Somm Like It Hot
Disarming, laid back and just 31 years old, Jon Arvid Rosengren might not be who you picture when you hear the title "best sommelier in the world." But just a few minutes of talking to him will wash away all of your preconceived notions about the masters of the wine world, and you'll never want to look back.
Over coffee at Charlie Bird, the New York City restaurant where he works, Arvid, as he's known, tells me about his most recent accolade, the World's Best Sommelier for 2016, which he earned just last week.
Held every three years by the International Sommelier Association (or ASI, for Association de la Sommellerie Internationale), the competition for the World's Best Sommelier is predictably grueling. This year, 60 sommeliers from around the world competed over the course of three trying days. Speaking about it after only a week of recovery, Arvid is as excited to describe the details as he is nonchalant about the whole thing—a combination of relief and adrenaline from the three-day competition still visibly present.
"This is something you only do once," he explains. "You can compete more than once, but once you win, you don't try again. It's such a commitment of time and effort."
Arvid has been competing in sommelier contests for almost seven years, he tells me. The first competition he entered was in his native Sweden, and in 2013, he won both the Best Sommelier of Europe and competed in the Best Sommelier of the World, which was held in Tokyo.
After years of training for these kinds of competitions, he knew what to look out for and how to study for this year's exam, he explains. Preparing for the contest, which was held in Mendoza, Argentina, Arvid would wake up every morning and study for at least an hour with a series of flash cards. He also carved out time over the last six months to try to meditate and exercise daily. Finally, he trained by reading extensively for the theoretical portion of the test.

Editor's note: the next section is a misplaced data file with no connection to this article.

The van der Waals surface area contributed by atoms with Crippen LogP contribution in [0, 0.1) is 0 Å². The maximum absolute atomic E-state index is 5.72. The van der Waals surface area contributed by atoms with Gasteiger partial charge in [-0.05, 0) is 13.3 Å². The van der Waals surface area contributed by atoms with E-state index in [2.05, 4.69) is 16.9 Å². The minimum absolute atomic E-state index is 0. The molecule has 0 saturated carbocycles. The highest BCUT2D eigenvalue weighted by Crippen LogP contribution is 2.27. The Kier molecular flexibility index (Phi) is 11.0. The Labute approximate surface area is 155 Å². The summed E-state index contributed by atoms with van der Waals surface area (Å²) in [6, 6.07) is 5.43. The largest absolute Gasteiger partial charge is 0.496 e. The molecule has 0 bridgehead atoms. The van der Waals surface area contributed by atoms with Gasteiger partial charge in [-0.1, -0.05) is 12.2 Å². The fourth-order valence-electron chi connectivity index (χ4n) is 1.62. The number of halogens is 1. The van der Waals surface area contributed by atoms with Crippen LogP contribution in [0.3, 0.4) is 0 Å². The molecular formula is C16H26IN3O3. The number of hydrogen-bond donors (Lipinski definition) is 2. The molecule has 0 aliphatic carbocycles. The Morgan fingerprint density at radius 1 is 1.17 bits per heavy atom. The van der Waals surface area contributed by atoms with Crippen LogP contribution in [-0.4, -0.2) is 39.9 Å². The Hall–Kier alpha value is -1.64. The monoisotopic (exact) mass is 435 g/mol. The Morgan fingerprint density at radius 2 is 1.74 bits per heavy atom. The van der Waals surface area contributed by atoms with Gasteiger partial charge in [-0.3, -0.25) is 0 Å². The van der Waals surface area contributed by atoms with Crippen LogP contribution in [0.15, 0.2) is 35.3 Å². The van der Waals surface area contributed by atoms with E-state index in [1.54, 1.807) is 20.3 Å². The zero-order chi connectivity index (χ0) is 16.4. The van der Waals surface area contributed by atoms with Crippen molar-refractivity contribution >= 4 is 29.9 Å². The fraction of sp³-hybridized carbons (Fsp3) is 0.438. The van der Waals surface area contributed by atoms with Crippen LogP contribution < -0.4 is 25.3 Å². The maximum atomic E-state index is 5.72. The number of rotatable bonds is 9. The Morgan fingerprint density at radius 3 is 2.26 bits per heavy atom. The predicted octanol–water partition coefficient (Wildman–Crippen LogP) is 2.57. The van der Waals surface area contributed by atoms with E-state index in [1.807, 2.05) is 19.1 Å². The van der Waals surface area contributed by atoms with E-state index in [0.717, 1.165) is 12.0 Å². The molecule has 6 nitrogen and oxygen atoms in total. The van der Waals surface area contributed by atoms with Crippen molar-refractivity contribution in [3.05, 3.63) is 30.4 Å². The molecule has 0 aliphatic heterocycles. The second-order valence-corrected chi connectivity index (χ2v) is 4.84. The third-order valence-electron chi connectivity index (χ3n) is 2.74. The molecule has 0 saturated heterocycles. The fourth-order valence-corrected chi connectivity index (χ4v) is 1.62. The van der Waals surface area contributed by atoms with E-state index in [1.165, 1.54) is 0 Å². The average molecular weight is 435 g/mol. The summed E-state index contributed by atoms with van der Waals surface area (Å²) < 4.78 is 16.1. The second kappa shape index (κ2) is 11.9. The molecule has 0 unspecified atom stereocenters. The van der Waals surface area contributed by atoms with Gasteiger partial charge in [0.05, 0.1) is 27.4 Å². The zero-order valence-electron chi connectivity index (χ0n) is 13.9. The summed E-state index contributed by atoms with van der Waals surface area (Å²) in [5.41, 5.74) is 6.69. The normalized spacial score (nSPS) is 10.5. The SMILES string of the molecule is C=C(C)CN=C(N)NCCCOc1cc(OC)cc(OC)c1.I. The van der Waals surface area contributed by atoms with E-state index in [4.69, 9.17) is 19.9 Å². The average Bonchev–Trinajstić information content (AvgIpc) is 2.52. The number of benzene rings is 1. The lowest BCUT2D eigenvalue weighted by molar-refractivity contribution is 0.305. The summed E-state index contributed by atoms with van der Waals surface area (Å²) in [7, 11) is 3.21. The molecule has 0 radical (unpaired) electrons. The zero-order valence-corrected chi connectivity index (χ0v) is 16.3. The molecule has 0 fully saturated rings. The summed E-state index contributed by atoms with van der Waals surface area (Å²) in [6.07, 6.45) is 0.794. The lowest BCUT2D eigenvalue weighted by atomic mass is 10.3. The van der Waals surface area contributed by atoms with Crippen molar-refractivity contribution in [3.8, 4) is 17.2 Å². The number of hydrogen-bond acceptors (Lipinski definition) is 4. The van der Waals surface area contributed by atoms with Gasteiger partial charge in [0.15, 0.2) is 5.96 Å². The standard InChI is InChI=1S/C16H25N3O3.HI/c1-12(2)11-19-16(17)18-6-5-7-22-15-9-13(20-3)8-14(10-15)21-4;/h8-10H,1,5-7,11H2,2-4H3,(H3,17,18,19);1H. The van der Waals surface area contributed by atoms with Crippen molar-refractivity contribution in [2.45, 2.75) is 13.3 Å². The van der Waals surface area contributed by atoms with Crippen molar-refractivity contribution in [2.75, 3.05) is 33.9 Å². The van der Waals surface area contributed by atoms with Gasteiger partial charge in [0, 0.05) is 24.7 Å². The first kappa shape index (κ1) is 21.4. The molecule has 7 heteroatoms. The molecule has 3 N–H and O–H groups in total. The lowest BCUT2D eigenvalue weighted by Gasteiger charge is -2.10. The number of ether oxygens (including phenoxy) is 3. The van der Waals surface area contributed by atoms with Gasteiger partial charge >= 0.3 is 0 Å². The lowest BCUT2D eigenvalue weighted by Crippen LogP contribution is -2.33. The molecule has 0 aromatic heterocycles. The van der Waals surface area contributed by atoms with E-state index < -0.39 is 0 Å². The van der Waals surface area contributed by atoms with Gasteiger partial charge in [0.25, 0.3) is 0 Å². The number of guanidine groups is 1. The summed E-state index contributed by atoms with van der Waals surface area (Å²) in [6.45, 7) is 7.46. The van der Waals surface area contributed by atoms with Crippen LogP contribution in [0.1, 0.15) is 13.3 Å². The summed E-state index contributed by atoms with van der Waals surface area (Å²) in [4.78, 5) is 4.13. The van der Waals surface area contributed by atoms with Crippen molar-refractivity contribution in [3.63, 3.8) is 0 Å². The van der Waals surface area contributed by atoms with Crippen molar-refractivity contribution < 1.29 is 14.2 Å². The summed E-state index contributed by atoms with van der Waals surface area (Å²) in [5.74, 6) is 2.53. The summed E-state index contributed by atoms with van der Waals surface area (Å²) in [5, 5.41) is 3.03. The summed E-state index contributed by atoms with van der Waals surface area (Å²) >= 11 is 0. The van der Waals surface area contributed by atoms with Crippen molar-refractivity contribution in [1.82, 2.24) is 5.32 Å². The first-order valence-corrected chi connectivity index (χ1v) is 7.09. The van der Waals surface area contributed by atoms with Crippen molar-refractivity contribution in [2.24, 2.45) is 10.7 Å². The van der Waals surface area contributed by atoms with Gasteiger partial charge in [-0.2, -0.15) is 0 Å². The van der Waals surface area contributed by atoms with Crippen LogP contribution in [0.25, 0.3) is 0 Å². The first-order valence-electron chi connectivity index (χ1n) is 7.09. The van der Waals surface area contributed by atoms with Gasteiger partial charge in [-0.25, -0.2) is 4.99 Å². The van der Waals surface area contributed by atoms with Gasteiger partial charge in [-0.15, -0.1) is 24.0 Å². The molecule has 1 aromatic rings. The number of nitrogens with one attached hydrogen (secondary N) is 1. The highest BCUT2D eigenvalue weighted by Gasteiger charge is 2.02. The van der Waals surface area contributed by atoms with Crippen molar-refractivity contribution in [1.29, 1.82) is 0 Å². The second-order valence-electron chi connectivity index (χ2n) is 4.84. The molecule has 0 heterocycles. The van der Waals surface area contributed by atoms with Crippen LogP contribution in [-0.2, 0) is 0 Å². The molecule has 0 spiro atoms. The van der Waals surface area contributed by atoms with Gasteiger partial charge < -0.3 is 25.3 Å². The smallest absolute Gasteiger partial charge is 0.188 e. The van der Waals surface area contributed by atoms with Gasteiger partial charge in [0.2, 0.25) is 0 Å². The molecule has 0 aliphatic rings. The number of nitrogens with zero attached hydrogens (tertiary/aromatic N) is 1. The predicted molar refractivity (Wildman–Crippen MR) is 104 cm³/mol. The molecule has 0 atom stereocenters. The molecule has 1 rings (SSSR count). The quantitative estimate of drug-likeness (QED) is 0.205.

"I've spent a lot of time extracting information," he says, "so I think I gamed the system in a good way in terms of the theory." To go far in these kinds of competitions, he says, contestants must have a strong grasp on wine theory. Arvid credits his university education in nanotechnology in Sweden, before he left to pursue wine professionally, for teaching him how to study.
Each day of the competition consists of a written theoretical exam with a wide range of questions, from identifying geographical regions to obscure grapes. Though the focus is of course on wine, the test includes questions on beer, spirits and cigars—"everything that's related to classic French service," Arvid explains.
This year, the exams focused more on "useful questions," Arvid says, as opposed to the more esoteric questions of years past. After the written exam each day came a blind tasting, followed by a service scenario that required the somms to act out different situations. One day it was serving customers Champagne, but the glasses were dirty, so not only did they have to determine the right kind of bubbly to serve, they also had to be mindful of all aspects of the service.
Arvid appreciates this year's focus on experience. "It wasn't as classic, and they focused on speaking," he explains. "This is probably the first time someone's won an award like this from a restaurant like this." Pointing to his casual clothes, he says, "This is what I wear to work."
Proselytizing the recent groundswell away from fine dining, Arvid says, "Causal elements don't diminish the level of service. You can have great food, great wine and great service without white tablecloths and penguin suits." Charlie Bird is a case in point; it seems the wine world is starting to catch on.
The competition being in Argentina, Arvid celebrated his award by eating empanadas and drinking pisco sours until four in the morning with a group of friends who went down there with him. Two days later, he was back to work.
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